But despite his veteran status, Halpern’s still looking out for the young guys as the owners and NHLPA attempt to negotiate a new CBA.
“It’s more than [revenue] percentages on the line,” Halpern told CSNWashington.com. “It’s setting the table for players down the road. We’re trying to find something that works without completely giving in. At some point, labor unions have to make a stand and that’s where we are right now.”
Halpern points out that the current CBA negotiations aren’t like the last ones that resulted in the cancellation of the 2004-05 season and, ultimately, the introduction of a salary cap.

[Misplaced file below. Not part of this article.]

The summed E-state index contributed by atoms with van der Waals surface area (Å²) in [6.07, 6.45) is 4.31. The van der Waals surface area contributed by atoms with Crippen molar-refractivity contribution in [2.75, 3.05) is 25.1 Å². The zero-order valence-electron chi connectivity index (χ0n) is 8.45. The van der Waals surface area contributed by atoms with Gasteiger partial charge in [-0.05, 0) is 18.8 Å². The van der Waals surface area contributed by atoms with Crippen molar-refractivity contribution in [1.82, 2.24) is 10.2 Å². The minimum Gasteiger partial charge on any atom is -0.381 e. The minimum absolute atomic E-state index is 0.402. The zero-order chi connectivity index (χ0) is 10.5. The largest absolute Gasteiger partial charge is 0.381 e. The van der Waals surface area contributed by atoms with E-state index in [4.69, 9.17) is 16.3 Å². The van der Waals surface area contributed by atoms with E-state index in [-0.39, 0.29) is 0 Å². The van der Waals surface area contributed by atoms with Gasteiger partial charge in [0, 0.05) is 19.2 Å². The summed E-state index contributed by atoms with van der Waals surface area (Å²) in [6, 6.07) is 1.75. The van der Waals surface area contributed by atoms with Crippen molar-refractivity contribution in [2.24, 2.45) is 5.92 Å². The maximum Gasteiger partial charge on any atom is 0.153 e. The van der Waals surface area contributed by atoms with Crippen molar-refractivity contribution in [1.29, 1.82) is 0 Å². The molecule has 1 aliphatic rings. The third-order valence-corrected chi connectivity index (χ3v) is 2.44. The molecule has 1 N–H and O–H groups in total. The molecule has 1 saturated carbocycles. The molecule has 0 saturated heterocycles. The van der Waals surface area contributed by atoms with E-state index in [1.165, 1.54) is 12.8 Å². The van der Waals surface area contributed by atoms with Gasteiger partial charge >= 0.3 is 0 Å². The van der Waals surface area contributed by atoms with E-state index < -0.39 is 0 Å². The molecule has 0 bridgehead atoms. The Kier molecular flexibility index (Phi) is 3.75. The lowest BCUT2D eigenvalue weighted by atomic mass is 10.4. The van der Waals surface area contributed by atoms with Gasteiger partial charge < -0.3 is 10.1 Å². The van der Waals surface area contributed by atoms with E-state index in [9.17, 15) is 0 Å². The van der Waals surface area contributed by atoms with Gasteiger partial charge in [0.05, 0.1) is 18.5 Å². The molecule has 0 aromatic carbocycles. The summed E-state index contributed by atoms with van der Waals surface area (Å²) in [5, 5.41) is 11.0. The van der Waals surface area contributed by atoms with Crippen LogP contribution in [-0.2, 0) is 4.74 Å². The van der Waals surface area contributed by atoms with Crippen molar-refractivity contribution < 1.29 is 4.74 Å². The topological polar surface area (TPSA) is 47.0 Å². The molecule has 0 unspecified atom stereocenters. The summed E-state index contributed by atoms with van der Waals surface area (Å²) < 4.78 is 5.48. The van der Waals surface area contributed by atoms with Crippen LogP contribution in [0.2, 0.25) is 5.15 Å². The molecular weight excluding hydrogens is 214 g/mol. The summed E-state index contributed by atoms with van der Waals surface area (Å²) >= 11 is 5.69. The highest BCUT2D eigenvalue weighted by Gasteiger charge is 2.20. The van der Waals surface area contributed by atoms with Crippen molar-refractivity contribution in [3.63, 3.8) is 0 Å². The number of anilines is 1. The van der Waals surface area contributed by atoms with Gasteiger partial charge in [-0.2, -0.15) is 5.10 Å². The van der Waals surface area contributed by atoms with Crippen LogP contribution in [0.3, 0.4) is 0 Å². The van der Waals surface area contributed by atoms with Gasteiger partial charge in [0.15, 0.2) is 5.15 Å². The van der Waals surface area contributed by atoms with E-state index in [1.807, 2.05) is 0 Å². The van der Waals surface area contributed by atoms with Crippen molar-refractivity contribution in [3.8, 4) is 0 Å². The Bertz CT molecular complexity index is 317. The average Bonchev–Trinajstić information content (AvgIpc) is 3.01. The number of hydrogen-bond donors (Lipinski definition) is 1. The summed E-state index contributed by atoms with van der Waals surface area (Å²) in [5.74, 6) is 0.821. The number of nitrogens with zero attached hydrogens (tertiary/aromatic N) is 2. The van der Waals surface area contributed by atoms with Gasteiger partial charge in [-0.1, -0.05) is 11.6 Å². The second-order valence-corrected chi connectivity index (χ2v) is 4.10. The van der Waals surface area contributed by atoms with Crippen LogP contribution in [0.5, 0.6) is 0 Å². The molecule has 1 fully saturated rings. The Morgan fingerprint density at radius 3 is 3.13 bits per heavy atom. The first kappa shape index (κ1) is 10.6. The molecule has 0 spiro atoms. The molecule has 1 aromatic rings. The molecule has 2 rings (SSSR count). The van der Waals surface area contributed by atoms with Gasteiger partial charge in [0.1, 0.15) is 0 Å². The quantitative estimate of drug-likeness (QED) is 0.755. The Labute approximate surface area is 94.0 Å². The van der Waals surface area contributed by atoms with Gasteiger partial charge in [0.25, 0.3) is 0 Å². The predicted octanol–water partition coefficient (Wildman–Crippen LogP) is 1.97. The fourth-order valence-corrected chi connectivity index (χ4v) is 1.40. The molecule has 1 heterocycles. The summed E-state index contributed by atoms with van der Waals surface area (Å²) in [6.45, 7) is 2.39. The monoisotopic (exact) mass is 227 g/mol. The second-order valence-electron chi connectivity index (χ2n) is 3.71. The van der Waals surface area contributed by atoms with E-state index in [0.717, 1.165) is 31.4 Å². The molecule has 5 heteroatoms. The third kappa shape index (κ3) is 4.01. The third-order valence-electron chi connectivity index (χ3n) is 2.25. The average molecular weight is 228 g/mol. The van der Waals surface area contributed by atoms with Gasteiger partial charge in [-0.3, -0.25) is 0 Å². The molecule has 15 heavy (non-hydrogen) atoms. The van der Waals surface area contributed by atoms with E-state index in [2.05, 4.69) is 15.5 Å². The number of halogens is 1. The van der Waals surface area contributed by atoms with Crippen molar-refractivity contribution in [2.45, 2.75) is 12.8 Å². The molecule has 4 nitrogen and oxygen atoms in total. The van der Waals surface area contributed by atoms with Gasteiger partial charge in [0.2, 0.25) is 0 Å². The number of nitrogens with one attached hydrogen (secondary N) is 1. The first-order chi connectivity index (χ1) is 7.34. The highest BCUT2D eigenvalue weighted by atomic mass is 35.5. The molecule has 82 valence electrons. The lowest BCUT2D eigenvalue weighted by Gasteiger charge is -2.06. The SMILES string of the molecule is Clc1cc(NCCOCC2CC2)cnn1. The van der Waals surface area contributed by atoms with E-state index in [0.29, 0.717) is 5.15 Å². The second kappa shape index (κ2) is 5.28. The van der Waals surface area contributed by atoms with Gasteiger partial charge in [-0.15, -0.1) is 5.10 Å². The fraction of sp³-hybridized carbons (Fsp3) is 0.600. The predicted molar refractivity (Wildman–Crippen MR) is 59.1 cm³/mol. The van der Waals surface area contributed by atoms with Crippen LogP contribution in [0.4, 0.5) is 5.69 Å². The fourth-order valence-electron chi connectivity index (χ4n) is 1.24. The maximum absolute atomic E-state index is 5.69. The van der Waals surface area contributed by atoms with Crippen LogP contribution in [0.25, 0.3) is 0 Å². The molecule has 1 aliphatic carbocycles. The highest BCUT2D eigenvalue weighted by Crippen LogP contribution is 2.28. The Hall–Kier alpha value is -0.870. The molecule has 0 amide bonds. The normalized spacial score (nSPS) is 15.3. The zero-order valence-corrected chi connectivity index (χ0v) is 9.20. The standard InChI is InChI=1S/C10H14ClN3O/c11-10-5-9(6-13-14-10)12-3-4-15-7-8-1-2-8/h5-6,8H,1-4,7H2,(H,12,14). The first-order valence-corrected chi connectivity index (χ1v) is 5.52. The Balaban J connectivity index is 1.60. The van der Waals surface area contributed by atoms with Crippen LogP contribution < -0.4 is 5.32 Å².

“We had a system before the [2004-05] lockout that was pretty advantageous to the players and we gave up pretty much everything that we stood for,” Halpern said. “Before that we had an open market system.
“We went into a salary cap system that the league wanted and the union isn’t arguing anymore. The major fights and disagreements from the last CBA are gone. Now it’s arguing over who gets how much of the pie, basically, and defining exactly how much that revenue is.”